Why the medical community should be invested in understanding chronic wasting disease

Chronic wasting disease (CWD) is a transmissible prion disease seen in the deer family – including mule deer, whitetail deer, elk, and moose – in countries throughout the world. The prion affects nervous system tissue in infected animals. Eventually leading to erratic behavior and certain death. Currently, there is no evidence of direct transmission of CWD to humans. However, given the biological plausibility for transmission, equity/ecological concerns, and the spirit of a “One Health” approach, I believe the medical community needs to become a stakeholder in CWD management.

While CWD has not been shown to transmit to humans, there are concerns about potential zoonotic implications. This is not the first public health concern looking at prion transmission. Bovine spongiform encephalopathy (BSE), aka mad cow disease, began receiving attention as a public health concern in the late 1990s. In this paradigm, there was evidence of prion disease crossing species and causing human variant Creutzfeldt-Jakob disease (vCJD). vCJD presents clinically as a devastating and quickly fatal dementia with some characteristic diagnostic features.

The counterargument made to me during medical school is that CWD is not a medical concern because it has not crossed the species barrier from cervids to humans and may not. A similar line of reasoning would follow that novel coronaviruses currently only seen in bats are of no concern to the medical community. Recent data showing that monkeys can be infected with the prion disease by eating infected meat brings the idea of a species barrier into question. Given the precedent set by BSE and vCJD, comprehensive research is needed to evaluate the potential for zoonotic transmission and protect public health.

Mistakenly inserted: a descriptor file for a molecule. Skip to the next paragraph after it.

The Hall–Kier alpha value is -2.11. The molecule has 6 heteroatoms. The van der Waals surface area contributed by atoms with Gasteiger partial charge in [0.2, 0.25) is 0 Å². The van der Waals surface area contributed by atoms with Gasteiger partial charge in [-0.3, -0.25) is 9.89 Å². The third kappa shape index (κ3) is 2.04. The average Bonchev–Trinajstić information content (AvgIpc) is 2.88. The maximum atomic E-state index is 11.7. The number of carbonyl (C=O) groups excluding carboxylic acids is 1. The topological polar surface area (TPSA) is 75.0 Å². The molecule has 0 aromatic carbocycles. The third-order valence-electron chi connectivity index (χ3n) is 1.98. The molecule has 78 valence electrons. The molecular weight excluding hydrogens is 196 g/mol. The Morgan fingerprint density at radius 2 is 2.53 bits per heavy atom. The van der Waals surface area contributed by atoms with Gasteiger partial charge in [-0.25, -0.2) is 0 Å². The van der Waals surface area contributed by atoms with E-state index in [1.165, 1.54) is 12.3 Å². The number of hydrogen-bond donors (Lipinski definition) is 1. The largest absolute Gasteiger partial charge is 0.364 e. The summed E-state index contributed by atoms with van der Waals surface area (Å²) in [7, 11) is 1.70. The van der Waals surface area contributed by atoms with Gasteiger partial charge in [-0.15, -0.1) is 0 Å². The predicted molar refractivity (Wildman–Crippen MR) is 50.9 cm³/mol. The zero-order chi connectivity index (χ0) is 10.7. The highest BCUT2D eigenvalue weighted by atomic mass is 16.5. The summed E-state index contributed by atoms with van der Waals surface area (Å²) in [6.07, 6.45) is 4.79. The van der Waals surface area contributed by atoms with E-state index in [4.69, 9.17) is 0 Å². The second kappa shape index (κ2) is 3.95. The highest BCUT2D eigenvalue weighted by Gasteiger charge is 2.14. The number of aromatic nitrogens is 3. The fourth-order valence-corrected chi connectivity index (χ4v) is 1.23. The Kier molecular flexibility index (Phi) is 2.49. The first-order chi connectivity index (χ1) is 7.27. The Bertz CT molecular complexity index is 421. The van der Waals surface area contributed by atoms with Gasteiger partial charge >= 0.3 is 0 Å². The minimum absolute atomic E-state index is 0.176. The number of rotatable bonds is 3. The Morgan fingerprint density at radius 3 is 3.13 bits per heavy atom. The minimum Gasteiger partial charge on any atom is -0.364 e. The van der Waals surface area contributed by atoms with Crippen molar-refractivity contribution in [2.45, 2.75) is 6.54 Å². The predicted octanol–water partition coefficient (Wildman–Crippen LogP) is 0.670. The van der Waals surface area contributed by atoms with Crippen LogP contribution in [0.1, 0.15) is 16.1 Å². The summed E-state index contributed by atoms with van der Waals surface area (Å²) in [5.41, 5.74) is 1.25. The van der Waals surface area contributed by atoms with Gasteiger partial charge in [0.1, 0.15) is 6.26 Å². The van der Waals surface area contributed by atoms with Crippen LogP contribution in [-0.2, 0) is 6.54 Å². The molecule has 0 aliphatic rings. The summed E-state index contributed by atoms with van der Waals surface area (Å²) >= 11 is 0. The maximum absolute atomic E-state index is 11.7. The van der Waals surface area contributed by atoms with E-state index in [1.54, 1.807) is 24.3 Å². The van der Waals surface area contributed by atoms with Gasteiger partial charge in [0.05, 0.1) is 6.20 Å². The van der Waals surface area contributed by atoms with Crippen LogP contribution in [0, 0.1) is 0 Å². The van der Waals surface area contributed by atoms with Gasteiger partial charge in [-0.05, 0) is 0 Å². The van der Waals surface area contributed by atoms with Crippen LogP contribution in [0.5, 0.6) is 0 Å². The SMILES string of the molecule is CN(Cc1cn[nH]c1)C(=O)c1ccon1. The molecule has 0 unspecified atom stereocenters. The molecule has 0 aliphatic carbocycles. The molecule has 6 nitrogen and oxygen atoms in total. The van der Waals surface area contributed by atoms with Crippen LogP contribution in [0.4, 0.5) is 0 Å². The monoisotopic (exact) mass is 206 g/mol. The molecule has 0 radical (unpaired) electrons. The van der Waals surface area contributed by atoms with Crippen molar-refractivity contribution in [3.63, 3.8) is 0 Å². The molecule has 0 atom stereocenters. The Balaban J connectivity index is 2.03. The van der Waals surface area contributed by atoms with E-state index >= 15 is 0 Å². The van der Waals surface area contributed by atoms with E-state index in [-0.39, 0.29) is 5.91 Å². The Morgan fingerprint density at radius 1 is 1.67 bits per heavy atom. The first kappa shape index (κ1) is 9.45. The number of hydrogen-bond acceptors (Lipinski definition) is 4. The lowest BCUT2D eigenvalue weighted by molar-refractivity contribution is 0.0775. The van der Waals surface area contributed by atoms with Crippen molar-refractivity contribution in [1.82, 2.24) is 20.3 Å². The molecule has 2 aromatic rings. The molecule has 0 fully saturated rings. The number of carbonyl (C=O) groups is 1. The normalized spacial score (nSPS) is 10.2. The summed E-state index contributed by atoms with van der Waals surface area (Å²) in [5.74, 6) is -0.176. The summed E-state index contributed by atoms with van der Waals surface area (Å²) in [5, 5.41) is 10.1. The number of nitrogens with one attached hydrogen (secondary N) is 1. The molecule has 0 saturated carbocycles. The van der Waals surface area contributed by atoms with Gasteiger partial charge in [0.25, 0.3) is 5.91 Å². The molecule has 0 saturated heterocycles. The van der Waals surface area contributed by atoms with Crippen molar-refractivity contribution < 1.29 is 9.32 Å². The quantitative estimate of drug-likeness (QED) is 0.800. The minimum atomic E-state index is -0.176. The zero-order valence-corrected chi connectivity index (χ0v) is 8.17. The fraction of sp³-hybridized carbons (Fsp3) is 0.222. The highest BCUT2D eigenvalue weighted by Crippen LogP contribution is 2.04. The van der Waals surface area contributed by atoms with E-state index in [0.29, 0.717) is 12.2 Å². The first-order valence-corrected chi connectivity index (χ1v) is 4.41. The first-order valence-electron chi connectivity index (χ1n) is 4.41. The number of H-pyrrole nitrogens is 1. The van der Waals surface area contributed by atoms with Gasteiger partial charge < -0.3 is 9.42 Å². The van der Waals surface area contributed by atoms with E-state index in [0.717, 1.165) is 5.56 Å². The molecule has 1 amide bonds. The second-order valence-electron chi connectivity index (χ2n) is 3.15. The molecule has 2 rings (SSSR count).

Equity and ecological issues arise when evaluating the diet of indigenous subsistence hunters in the Wyoming, Washington, Alaska, Montana, and Idaho (WWAMI) region. First Nation adults living in the region derive much of their diet from the hunting of game meat. Hunting cervids allows for the preservation of traditional cultures. The spread of CWD further into the Pacific Northwest, Canada, and Alaska poses an existential threat to the way of life for First Nation people. Further, CWD has the potential to disrupt entire ecosystems by impacting cervid populations as the animals play a vital role in maintaining ecological balance through seed dispersion, vegetation consumption, and overall habitat formation. The disease may also pose a threat to biodiversity and ecosystem stability. Thus, indicating the role that institutions involved with serving these populations must play.

The CDC defines the “One Health” approach as follows:

… is a collaborative, multisectoral, and transdisciplinary approach — working at the local, regional, national, and global levels — with the goal of achieving optimal health outcomes recognizing the interconnection between people, animals, plants, and their shared environment.

The current CWD paradigm seems to be a ripe environment to explore the issue with the aforementioned approach. Local game and fish agencies are already doing an incredible job with testing and surveillance of the spread of the disease. The veterinary medicine community has provided much of the research in understanding the mechanism of disease and its spread. Instead of simply giving lip service, the medical community has the opportunity to step up and partner with these institutions to enhance understanding and foster a One Health approach.

By partnering in the spirit of One Health, the medical community can aid the current work being done to understand CWD. Involvement is crucial due to the potential zoonotic risks and the subsequent equity and ecological concerns. By engaging cervid hunters from both the State Game and Fish front and from a medical perspective, CWD-related initiatives can contribute to safeguarding public health, preserving ecosystems and traditional ways of life, and supporting the sustainable management of affected cervids.

Jackson J. McCue is a medical student.

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